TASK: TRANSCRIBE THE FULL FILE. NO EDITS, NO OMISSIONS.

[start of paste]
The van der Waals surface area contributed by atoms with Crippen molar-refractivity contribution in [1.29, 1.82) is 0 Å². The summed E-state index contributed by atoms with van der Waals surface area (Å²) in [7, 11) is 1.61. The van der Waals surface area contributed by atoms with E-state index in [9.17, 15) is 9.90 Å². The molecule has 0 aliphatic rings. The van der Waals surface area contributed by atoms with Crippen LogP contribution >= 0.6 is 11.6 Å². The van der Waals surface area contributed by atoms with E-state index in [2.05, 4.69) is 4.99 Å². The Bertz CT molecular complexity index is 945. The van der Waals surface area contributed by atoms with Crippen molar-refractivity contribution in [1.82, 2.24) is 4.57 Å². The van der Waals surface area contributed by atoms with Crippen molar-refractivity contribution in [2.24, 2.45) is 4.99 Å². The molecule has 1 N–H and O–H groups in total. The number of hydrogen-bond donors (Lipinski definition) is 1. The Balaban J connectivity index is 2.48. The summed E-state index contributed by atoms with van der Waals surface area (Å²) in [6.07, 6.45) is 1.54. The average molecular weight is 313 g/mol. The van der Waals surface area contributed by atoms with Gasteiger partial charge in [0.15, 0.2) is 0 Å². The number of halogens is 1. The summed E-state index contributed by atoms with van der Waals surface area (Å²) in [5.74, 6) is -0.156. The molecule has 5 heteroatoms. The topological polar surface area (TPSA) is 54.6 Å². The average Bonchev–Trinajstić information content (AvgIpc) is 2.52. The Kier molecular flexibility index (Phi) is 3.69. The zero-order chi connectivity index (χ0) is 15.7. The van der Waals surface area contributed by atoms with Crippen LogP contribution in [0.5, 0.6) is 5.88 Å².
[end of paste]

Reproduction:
The van der Waals surface area contributed by atoms with Crippen molar-refractivity contribution in [1.29, 1.82) is 0 Å². The summed E-state index contributed by atoms with van der Waals surface area (Å²) in [7, 11) is 1.61. The van der Waals surface area contributed by atoms with E-state index in [9.17, 15) is 9.90 Å². The molecule has 0 aliphatic rings. The van der Waals surface area contributed by atoms with Crippen LogP contribution >= 0.6 is 11.6 Å². The van der Waals surface area contributed by atoms with E-state index in [2.05, 4.69) is 4.99 Å². The Bertz CT molecular complexity index is 945. The van der Waals surface area contributed by atoms with Crippen molar-refractivity contribution in [1.82, 2.24) is 4.57 Å². The van der Waals surface area contributed by atoms with Crippen molar-refractivity contribution in [2.24, 2.45) is 4.99 Å². The molecule has 1 N–H and O–H groups in total. The number of hydrogen-bond donors (Lipinski definition) is 1. The Balaban J connectivity index is 2.48. The summed E-state index contributed by atoms with van der Waals surface area (Å²) in [6.07, 6.45) is 1.54. The average molecular weight is 313 g/mol. The van der Waals surface area contributed by atoms with Gasteiger partial charge in [0.15, 0.2) is 0 Å². The number of halogens is 1. The summed E-state index contributed by atoms with van der Waals surface area (Å²) in [5.74, 6) is -0.156. The molecule has 5 heteroatoms. The topological polar surface area (TPSA) is 54.6 Å². The average Bonchev–Trinajstić information content (AvgIpc) is 2.52. The Kier molecular flexibility index (Phi) is 3.69. The zero-order chi connectivity index (χ0) is 15.7. The van der Waals surface area contributed by atoms with Crippen LogP contribution in [0.5, 0.6) is 5.88 Å².